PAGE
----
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Suburbs Don't Offer Affordability Relief for Home Buyers in Largest U.S. Markets

Suburbs Don't Offer Affordability Relief for Home Buyers in Largest U.S. Markets


Based on new research by Zillow, housing affordability across the U.S. is especially tough in the nation's urban areas, but in the country's largest metros it's often the suburbs that are the least affordable.

Urban home buyers nationwide have to dedicate a larger share of their income to monthly mortgage payments (26.5 percent) than buyers in the suburbs or rural areas do - 20.2 percent and 13.4 percent, respectively. In urban areas of the Seattle metro, for example, buyers would need to dedicate 40.4 percent of their income to monthly housing costs, more than they would have to in either the suburbs (27.4 percent) or rural areas (24.4 percent). The same hold true in less than a third of the country's largest markets.

The suburbs are the most common destination for today's home buyers, with 48 percent of all buyers purchasing a home in the suburbs. Yet suburban living is a bigger financial burden for buyers in nearly half of the country's largest markets (17 of the top 35 metros), compared with the costs of urban or rural housing.

In San Diego, for example, paying for a suburban home requires 40.9 percent of the median household income. Mortgage payments on a rural home would take up 37.3 percent of the median income, and housing costs for an urban home would require 35 percent of the typical income.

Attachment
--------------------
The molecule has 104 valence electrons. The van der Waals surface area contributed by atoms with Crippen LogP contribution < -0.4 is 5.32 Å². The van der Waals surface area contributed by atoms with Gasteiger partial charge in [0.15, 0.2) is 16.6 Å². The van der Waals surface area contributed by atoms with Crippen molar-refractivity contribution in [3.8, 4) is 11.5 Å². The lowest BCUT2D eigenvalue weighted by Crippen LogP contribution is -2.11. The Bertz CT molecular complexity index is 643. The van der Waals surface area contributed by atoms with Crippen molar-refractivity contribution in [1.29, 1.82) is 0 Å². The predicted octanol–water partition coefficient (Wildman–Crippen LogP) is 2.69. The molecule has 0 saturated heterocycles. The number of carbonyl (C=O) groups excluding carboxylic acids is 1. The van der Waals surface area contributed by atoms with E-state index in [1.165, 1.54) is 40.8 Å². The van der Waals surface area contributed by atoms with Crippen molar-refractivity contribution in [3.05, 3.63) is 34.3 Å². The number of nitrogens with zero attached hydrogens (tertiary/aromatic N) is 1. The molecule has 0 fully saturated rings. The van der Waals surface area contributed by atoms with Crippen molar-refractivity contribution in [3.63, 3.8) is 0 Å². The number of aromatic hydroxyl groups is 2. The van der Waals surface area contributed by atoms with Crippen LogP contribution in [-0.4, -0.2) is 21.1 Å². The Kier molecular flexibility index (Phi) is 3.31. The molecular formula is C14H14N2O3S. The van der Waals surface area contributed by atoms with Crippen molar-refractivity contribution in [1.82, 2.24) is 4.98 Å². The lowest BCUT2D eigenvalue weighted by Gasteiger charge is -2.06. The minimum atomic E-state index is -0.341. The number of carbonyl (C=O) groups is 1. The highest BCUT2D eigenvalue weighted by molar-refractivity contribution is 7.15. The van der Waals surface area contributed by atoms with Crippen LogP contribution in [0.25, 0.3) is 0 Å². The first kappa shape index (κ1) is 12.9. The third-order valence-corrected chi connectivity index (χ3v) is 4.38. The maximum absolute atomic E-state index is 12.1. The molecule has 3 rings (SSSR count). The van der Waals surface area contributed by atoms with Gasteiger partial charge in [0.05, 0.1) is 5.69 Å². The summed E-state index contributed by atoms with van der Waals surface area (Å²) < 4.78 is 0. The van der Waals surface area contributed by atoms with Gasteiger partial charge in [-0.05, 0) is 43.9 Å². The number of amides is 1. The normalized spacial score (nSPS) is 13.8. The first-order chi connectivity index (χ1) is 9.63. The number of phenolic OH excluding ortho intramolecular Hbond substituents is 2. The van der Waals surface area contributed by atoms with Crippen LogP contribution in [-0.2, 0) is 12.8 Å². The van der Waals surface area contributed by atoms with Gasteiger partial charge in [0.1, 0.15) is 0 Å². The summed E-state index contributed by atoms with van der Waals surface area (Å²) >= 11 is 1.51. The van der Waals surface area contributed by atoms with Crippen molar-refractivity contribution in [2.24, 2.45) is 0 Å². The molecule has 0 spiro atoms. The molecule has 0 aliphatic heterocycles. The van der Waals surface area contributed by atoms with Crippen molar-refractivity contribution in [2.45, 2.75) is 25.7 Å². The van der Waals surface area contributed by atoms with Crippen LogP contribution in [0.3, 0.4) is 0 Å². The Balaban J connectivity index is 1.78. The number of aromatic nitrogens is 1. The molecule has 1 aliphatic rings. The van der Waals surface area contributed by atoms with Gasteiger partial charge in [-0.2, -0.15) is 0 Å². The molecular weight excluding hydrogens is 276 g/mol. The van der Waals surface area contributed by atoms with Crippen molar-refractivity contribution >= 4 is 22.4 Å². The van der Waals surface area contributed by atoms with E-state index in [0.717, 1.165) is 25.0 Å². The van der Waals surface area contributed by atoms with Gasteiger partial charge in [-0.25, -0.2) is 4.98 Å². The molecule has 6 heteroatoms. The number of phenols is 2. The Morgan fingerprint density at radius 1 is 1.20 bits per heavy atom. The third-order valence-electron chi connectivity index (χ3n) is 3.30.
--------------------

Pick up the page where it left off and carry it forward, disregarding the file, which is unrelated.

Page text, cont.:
"Choosing where to live depends on many factors other than strictly financial terms. The size and space of the home, and the nearby amenities have to meet your needs, or come as close as possible," said Zillow Director of Economic Research and Outreach, Skylar Olsen. "How close you can come to those ideal options is always limited by what you can afford, and tradeoffs are almost always necessary. Finding a home in your budget can be a stressful process, whether you're looking to buy or rent. The difference between an urban core or more distant suburb could make all the difference."

Across the country, renters signing a new lease typically spend more of their income on monthly housing costs than homeowners do, in large part due to still-low interest rates for buyers. The difference between national affordability trends and what is happening in the 35 largest housing markets is more pronounced for renters.

Nationally, rental payments in an urban area require 36.8 percent of the median household income each month, well above the commonly recommended 30 percent. Suburban rents are also slightly above that threshold, requiring 31.8 percent of the median household income. Rural rents nationwide are the smallest financial burden, taking 23.9 percent of the typical income.

Urban rents in the Dallas market take up a much larger share of income than those in suburban or rural areas of the metro. The financial burden for urban renters exceeds the 30 percent standard, with the typical urban rent requiring 38.8 percent of the median income.

However, in about two-thirds of the biggest U.S. housing markets rents are least affordable in the suburbs, where rental supply is slow to grow. Renting a home in the suburbs of Chicago, for example, requires 30 percent of the median income, more than what would be required in either urban or rural parts of the metro.

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